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Google Pixel 2 will offer even faster charge speeds with a 27W adapter [Update: Actually...]

Updated on October 6, 2017 – Well, looks like the Pixel 2 won't charge faster after all. Google released a statement after we published this post to clarify that, while the USB port on the Pixel 2/Pixel 2 XL is technically capable of supporting 27W charging, the circuitry and battery itself are not. In other words, you'll be limited to 18W charge speeds no matter what. We apologize for the confusion.

The Pixel 2 and Pixel 2 XL bring a lot of goodies to the table, but while these two phones get a lot right, one feature that's noticeably absent from the handsets is wireless charging. Google is hoping to make up for this with cabled fast-charging, and thanks to the comment from one Googler, you'll be able to top up the Pixel 2 even faster than we initially thought.

Out of the box, the Pixel 2 and Pixel 2 XL will come with an 18W USB-C power adapter that allows for seven hours of battery life in just 15 minutes. That's not a small number by any means, but if you manage to get your hands on a compliant power delivery charger, you'll be able to use a power adapter up to 27W with the Pixel 2 and Pixel 2 XL.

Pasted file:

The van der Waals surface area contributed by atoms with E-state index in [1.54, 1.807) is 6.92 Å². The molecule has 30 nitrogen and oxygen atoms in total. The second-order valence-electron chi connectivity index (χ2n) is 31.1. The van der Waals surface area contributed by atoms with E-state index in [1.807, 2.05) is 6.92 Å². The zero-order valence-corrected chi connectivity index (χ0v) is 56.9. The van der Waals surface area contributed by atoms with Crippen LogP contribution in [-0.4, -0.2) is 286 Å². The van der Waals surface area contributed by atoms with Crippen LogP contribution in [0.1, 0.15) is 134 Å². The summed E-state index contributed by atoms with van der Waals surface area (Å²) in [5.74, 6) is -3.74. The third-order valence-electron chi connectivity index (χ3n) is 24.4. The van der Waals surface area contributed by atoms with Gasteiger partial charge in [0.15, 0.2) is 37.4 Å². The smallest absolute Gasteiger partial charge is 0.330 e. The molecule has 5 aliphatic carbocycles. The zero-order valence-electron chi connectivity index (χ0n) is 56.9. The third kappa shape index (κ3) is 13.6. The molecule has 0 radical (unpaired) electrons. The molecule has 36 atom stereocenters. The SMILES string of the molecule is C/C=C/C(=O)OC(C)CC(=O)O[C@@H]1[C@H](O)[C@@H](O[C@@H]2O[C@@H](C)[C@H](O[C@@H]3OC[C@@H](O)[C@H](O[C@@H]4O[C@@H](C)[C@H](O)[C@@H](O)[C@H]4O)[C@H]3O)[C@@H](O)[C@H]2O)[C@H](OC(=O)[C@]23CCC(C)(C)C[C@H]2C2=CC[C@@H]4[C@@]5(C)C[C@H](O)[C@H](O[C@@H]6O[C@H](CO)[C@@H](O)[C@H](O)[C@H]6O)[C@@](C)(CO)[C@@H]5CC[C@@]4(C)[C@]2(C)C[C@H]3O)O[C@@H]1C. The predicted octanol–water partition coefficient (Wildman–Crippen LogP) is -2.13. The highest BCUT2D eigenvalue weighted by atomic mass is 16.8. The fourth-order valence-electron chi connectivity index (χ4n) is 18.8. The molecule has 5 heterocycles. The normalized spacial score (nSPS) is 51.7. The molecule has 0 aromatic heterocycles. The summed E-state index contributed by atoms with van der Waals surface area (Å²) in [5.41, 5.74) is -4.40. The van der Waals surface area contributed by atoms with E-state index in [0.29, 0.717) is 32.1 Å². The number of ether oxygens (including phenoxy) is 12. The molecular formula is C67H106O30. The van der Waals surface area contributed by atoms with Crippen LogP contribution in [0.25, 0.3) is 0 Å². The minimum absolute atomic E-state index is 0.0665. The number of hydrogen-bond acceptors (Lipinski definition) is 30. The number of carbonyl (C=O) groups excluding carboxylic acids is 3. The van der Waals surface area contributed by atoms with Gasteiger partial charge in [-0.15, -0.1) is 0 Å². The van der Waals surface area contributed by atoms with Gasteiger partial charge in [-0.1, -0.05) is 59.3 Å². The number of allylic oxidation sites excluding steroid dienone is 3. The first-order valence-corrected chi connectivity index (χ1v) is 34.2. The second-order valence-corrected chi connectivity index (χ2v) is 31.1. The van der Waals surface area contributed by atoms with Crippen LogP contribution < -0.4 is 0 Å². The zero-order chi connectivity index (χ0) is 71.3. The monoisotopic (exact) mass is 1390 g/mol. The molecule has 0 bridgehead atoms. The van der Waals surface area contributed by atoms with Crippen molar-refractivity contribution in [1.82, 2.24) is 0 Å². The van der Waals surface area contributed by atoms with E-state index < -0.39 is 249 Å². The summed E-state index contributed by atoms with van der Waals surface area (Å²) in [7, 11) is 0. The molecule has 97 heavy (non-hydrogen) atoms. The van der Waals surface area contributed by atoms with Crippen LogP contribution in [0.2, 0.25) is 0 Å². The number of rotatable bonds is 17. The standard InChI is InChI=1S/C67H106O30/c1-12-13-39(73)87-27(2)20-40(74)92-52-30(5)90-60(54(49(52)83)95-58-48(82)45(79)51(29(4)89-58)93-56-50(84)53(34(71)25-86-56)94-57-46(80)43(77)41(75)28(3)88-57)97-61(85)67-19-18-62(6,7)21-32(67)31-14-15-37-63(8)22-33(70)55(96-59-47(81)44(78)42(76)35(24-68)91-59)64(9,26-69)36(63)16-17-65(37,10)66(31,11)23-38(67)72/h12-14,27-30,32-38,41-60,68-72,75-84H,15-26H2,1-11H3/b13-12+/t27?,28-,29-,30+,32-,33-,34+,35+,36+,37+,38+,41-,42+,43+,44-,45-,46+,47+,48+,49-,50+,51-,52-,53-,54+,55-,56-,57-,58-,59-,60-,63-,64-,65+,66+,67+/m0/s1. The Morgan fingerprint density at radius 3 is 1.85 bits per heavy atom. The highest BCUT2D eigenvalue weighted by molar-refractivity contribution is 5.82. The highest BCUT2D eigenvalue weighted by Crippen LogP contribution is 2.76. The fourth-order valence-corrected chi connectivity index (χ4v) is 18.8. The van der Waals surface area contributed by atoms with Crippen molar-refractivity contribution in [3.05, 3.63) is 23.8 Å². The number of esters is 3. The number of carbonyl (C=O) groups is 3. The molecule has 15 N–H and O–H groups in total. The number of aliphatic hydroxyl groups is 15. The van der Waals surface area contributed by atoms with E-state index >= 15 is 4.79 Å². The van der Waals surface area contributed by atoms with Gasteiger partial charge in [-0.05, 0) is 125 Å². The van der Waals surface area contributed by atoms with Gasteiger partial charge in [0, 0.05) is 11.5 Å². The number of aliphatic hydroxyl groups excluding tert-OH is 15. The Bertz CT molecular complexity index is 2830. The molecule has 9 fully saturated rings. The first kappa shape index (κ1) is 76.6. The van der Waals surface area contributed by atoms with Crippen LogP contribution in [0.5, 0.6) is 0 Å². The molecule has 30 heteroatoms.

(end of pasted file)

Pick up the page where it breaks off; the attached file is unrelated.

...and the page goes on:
Faster charge rates than 7 hours in 15 minutes? Count us interested.

A jump from 18W to 27W is quite substantial, and this means you'll be able to get even faster charging speeds than what Google offers by default. Not including the most powerful charger might seem like a cash-grab from the company, but you'll still be able to get insanely fast top-up speeds with the regular 18W adapter. However, if you want even faster rates, you have that option available to you. (Fear not, this isn't like what Apple is doing with its latest batch of iPhones).

If you want to pick up a 27W adapter while waiting for your Pixel 2 preorder to arrive, make sure that you purchase one that's compliant for 27W power delivery and from a brand that you trust to ensure you don't do any damage to your shiny new device.

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Joe Maring was a Senior Editor for Android Central between 2017 and 2021. You can reach him on Twitter at @JoeMaring1.

62 Comments
  • So, I'm guessing that means neither of these are Qualcomm Quick Charge 3.0 compatible and to have "fast charging" you'll need specific adaptors from Google? If you don't use those, what's the fallback?
  • longer battery life :)
  • It won't harm the battery
  • They're not. Google is using a non-propriety fast charging method - USB Power Delivery. Sounds like 9V 3A (27W) charging is enabled vs. the 9V 2A (18W) max that the previous gen had. The fallback depends on the charger. USB-C with USB-PD usually uses 5V 3A (15W). USB-A to USB-C without a proprietary "fast charging" method I think tops out at 5V 2.4A (12W).